That we see his approach as a cause for pride is a distinctly American perspective, the same one that allows Libertarians to brandish their copies of The Fountainhead and Atlas Shrugged, celebrating the individual who owes nothing to anybody. What nonsense.  Nobody works in a vacuum.  Every innovation the modern age knows owes itself to previous innovations by others.  Nikola Tesla built on Edison’s work and was instrumental in the development of alternating current; too bad Edison missed the point and persecuted Tesla mercilessly because AC was more efficient than Edison’s own direct current.  Had Edison been willing to work together with Tesla, how much more innovation might they have brought to the world?  The fact is, we are all in it together.  Sorry, Randians, but that’s not a bad thing.  People working together are a source of strength. 

That’s why I spend time with other writers, seeking their feedback.  I do know writers who are pretty solitary, who rarely show their work to anyone, and certainly not before it’s “ready.”  We believe in the solitary, cloistered writer, pulling ideas whole out of his fertile mind.  But that’s not realistic.  We write for audiences, which means we have to step outside our own heads.  True, getting too many opinions can be overwhelming to the writing process, especially early on, but I gain more from the thoughts of others than I lose.  And I’m confident enough now that I have the ability to decide which advice to apply, and which to reject. 

And the most common bit of advice I get is to read.  Read as much as I can.  Every writer should be a reader.  But there’s the challenge.  The time I take to read is time I don’t spend writing.  It’s frustrating, but it’s worth it, ultimately.  Reading different writers shows me different approaches, ideas to try, strategies to consider, pitfalls to avoid.  This is what I tell my students, though they aren’t writing fiction.  I have them read a great deal of material.  And I tell them something that’s revolutionary for a classroom setting: it’s not all necessarily good.  Just because it’s in a book doesn’t make it an example of successful writing.  There may well be things the writer does that the students can learn to avoid.

Then there’s the reality that one student may like a particular piece, and another may hate it.  One isn’t “right” over the other.  Rather, they are seeing that different writers are effective for different readers.  By reading many different writers, they see many approaches they can try as they go through the process of finding their own voices.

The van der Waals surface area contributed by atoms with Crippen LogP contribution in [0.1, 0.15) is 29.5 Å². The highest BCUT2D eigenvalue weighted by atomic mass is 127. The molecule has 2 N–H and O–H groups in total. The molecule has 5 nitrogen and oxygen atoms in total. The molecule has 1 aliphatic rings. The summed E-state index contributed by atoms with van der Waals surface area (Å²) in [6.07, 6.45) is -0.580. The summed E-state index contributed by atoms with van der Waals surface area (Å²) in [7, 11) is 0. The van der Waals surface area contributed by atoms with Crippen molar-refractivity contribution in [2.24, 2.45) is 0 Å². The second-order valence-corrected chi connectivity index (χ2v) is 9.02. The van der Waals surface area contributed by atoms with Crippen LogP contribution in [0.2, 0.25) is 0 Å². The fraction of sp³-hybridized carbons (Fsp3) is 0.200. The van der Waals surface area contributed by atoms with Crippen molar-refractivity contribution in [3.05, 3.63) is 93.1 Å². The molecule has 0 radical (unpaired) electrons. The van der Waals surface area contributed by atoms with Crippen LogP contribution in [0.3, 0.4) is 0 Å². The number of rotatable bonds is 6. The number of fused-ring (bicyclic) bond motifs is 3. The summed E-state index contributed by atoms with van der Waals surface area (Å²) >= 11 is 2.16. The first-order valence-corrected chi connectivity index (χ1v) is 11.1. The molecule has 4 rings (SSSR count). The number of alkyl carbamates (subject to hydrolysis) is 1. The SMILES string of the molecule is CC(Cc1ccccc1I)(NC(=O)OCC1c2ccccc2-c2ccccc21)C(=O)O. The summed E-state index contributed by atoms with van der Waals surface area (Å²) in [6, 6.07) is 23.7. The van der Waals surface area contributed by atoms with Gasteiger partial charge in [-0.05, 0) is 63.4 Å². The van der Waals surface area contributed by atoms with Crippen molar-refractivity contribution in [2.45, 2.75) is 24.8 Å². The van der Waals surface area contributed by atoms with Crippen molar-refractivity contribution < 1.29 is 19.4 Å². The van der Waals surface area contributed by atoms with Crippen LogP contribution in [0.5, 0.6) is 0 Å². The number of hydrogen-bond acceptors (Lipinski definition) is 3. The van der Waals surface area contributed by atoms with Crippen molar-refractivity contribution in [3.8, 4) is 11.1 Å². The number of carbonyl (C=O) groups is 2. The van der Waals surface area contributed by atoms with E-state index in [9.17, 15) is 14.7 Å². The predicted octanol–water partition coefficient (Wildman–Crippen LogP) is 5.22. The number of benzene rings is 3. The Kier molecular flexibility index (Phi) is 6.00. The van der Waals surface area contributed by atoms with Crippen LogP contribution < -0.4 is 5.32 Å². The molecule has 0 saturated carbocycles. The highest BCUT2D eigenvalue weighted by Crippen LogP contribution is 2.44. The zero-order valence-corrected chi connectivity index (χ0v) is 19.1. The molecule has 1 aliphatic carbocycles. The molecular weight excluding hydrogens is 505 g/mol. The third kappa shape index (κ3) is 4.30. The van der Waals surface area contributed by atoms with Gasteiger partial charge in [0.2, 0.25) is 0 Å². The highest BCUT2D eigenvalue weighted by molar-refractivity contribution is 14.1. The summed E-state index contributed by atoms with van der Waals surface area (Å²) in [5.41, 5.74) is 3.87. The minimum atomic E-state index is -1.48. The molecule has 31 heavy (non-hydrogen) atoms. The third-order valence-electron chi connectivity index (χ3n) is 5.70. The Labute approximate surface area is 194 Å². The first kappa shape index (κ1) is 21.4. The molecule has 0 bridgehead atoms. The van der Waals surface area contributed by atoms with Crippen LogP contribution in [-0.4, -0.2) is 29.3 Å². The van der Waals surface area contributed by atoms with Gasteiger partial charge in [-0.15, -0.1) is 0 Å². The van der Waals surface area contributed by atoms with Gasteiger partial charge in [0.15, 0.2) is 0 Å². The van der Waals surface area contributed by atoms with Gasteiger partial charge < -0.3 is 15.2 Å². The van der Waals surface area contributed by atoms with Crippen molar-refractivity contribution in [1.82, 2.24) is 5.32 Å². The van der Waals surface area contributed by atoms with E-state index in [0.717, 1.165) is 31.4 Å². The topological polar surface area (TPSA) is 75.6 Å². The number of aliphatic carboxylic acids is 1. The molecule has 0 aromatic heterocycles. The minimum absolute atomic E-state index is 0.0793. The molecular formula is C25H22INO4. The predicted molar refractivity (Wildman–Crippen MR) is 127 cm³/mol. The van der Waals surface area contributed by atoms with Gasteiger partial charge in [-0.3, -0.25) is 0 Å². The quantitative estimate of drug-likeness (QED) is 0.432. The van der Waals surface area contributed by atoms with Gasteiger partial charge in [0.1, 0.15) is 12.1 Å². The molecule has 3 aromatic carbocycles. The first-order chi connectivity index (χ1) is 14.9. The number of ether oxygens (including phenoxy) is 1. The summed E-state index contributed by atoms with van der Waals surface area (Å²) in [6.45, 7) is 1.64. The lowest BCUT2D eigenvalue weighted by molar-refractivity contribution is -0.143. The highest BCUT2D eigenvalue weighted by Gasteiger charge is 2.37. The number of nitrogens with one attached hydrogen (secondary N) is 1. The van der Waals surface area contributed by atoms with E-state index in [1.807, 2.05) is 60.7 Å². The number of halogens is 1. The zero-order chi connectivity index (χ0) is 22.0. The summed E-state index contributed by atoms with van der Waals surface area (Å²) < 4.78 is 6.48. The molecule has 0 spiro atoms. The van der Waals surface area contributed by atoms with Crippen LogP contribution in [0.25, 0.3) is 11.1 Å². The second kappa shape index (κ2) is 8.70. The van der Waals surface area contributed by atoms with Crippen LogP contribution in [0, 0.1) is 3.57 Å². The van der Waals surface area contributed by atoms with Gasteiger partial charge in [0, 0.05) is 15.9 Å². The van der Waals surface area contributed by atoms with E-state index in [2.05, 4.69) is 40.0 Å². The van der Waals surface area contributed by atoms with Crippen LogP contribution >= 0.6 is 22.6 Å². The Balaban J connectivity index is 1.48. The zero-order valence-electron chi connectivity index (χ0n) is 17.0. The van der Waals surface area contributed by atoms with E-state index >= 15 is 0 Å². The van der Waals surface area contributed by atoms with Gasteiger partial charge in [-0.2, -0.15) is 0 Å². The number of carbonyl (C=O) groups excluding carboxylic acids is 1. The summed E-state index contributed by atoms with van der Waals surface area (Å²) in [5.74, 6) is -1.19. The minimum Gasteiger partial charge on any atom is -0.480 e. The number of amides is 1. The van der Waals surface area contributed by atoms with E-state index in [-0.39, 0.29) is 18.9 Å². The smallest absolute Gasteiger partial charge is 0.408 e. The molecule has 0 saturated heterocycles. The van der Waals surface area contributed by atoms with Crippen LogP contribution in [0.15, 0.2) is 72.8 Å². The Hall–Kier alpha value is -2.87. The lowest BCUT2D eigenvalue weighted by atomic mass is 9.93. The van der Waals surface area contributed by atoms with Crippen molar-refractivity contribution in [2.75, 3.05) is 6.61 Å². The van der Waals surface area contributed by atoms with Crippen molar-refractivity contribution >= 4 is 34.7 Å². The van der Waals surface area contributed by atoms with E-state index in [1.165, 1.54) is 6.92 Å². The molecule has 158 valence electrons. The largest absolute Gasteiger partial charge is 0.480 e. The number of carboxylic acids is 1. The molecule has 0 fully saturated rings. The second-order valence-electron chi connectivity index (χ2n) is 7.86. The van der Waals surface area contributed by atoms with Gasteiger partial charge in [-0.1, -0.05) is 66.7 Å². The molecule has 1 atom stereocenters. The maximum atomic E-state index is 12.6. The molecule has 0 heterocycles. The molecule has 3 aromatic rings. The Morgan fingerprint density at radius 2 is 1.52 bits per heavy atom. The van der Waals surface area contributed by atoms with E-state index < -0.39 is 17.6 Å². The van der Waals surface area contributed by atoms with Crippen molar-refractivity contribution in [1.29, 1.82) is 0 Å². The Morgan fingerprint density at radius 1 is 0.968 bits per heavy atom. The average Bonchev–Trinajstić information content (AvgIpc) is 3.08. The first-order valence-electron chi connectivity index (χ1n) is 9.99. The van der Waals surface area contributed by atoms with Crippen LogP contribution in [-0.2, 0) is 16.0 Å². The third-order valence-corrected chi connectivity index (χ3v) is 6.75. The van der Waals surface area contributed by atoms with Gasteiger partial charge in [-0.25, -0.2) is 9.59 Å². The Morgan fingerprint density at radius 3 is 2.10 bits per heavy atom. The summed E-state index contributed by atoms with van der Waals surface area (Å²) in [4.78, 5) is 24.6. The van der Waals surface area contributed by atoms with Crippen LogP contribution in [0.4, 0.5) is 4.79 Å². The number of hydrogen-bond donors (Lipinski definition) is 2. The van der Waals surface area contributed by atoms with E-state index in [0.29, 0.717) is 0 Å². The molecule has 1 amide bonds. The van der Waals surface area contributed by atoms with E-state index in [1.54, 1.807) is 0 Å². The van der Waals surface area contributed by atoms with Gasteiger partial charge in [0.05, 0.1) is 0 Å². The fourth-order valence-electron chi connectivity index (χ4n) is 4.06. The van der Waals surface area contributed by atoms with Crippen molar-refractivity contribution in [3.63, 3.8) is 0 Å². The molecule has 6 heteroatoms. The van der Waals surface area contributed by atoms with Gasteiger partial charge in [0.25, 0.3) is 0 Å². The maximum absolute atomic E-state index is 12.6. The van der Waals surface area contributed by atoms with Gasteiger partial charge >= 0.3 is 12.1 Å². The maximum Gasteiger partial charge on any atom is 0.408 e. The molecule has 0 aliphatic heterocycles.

I must do the same, and read many things.  That’s a relief, because the prospect of immersing myself entirely in Young Adult Science Fiction is a bit discouraging.  There’s a lot there that I don’t much care for.  Maybe that’s bad.  Surely if I want to write it I should love it.  But maybe my goal is different, and really what I want to do is write something better than the stuff I don’t like.  Try to improve on it.

I still have to read it to do that.  Doing so will also give me a good sense of what’s already been done, so that I avoid doing something unintentionally derivative.  Or worse, being accused of plagiarism simply because I wasn’t well-enough read to have found something that’s a lot like what I’m doing.

Actually, I’ve already encountered books with very similar elements to what I’m writing.  Twice, at least.  Initially I found that pretty discouraging, and wondered if there was any point of continuing.  But I was reminded of what I tell my students: few of them will ever create something truly original.  That’s just reality.  If it’s possible to do, it’s probably been done.  So the objective is to do something that may have already been done, but to do it in a new, better way than it’s been done before.  As one person told me, if my book is similar to something already out there, the people who liked that one will be interested in reading mine precisely because it is similar.  As long as it’s creative and engaging, I’m fine.

So, again, the key is to read.  If I encounter another writer doing something that reflects on what I’m doing, no one says I should throw my hands up in despair.  And they certainly don’t suggest I stop reading.  In the end it’s all different ways of broadening my horizons.  We all can learn from each other, even from the people with whom we disagree.

And I guess that means I can still benefit from reading YA books that I don’t like.  Even with a book I hate, perhaps I’ll find something that turns on a light in my own writing.  Let’s just hope it’s not a bulb that was already tried and rejected before I even got started.